Inherit the Stars by James P. Hogan

inherit the starsPublished: 1978

Genre: science fiction

Length: 214 pages

Setting: near future Earth and nearby planets

Interest: It’s a random book I picked off my Kindle. You can read it online at Baen books.

Summary: Victor Hunt is head of Theoretical Studies at the Metadyne Nucleonic Instrument Company, which means he gets to research whatever he finds interesting. Unfortunately, he’s getting a little bored until the UNSA calls him into a new project. A human skeleton in a space suit has been found on the moon and dated to 50,000 years ago. Hunt is brought in to use a new, noninvasive scope to look at the remains. Eventually, he is set up as the head of a unit that coordinates and facilitates the flow of data among all the researchers in the task group. They are looking into the question of where the skeleton came from and why we haven’t seen evidence of a previous civilization. Further questions are asked when a giant spaceship full of preserved ancient Earth animals and skeletons and an obviously alien race are discovered on Europa. Hunt is able to bring all the disparate lines of data into one cohesive story that fits all the data available.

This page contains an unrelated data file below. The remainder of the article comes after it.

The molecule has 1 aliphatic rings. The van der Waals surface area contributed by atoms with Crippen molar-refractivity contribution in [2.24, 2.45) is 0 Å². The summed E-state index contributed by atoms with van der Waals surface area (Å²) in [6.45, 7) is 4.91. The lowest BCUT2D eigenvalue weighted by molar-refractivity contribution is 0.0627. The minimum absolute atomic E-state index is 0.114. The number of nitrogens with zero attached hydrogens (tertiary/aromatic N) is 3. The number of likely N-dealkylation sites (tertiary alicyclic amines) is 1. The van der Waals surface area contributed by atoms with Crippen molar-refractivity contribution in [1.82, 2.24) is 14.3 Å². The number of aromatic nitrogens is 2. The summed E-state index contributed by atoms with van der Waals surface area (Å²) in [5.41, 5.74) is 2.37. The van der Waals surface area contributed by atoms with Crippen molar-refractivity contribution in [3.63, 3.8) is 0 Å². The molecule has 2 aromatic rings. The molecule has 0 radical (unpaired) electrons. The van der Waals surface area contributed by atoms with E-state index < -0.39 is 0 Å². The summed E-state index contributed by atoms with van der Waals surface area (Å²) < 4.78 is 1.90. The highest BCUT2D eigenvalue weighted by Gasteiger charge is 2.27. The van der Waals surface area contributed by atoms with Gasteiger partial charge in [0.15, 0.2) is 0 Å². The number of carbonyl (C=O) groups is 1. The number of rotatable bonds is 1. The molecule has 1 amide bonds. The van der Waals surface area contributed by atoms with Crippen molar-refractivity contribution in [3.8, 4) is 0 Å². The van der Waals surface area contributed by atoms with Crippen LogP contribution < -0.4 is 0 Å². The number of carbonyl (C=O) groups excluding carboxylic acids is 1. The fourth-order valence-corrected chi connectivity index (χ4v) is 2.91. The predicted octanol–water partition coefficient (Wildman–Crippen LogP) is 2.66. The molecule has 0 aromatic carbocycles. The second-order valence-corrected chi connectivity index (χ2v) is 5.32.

Final thoughts: This book reminded me of the hopeful writing in the Golden Age of science fiction about where our space program would be in 100 years. Hogan assumed that once we got nuclear weapons, the world’s governments would realize war was futile and start using all those resources for exploring space instead. Another aspect of the book that made it seem like it was written in a different age was the fact that everyone smoked all the time. I didn’t realize how rare it’s become to have a character smoke (let alone everyone smoke) until I was reading this book and was struck by the oddity. Finally, there were very few female characters and the few women that were in the book were secretaries or assistants, not scientists.

The science is reasonable, except for some liberties taken with the source of the moon, and the scientific method is demonstrated moreso than in most books. Overall, I enjoyed the way the different hypotheses were put forth and the data collected to support or reject the hypotheses. You really got to see the way scientists work. On a side note, this is the first book in a five book series. I’m not sure I liked it enough to look for the other books.

Title comes from: A line used by one of the scientists toward the end of the book.

Reading challenges fulfilled: 68/100 in the Read-a-Latte Challenge

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